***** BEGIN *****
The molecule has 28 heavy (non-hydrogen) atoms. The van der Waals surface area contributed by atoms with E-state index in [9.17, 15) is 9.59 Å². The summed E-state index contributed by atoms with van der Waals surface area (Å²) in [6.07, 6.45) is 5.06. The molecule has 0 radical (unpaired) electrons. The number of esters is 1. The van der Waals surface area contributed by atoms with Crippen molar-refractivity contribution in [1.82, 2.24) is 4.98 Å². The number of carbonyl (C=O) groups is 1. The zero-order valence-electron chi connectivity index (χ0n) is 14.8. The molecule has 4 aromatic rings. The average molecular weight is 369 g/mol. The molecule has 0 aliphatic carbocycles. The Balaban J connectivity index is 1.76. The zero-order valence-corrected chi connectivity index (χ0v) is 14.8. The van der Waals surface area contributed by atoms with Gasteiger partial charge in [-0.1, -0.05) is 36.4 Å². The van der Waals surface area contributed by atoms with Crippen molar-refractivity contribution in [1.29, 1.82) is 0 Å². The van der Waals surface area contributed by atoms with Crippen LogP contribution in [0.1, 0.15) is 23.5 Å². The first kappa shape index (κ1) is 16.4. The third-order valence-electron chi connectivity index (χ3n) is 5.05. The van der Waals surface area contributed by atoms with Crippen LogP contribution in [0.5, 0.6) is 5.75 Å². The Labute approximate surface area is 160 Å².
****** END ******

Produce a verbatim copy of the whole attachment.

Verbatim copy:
The molecule has 28 heavy (non-hydrogen) atoms. The van der Waals surface area contributed by atoms with E-state index in [9.17, 15) is 9.59 Å². The summed E-state index contributed by atoms with van der Waals surface area (Å²) in [6.07, 6.45) is 5.06. The molecule has 0 radical (unpaired) electrons. The number of esters is 1. The van der Waals surface area contributed by atoms with Crippen molar-refractivity contribution in [1.82, 2.24) is 4.98 Å². The number of carbonyl (C=O) groups is 1. The zero-order valence-electron chi connectivity index (χ0n) is 14.8. The molecule has 4 aromatic rings. The average molecular weight is 369 g/mol. The molecule has 0 aliphatic carbocycles. The Balaban J connectivity index is 1.76. The zero-order valence-corrected chi connectivity index (χ0v) is 14.8. The van der Waals surface area contributed by atoms with Gasteiger partial charge in [-0.1, -0.05) is 36.4 Å². The van der Waals surface area contributed by atoms with Crippen molar-refractivity contribution in [1.29, 1.82) is 0 Å². The van der Waals surface area contributed by atoms with Crippen LogP contribution in [0.1, 0.15) is 23.5 Å². The first kappa shape index (κ1) is 16.4. The third-order valence-electron chi connectivity index (χ3n) is 5.05. The van der Waals surface area contributed by atoms with Crippen LogP contribution in [0.5, 0.6) is 5.75 Å². The Labute approximate surface area is 160 Å².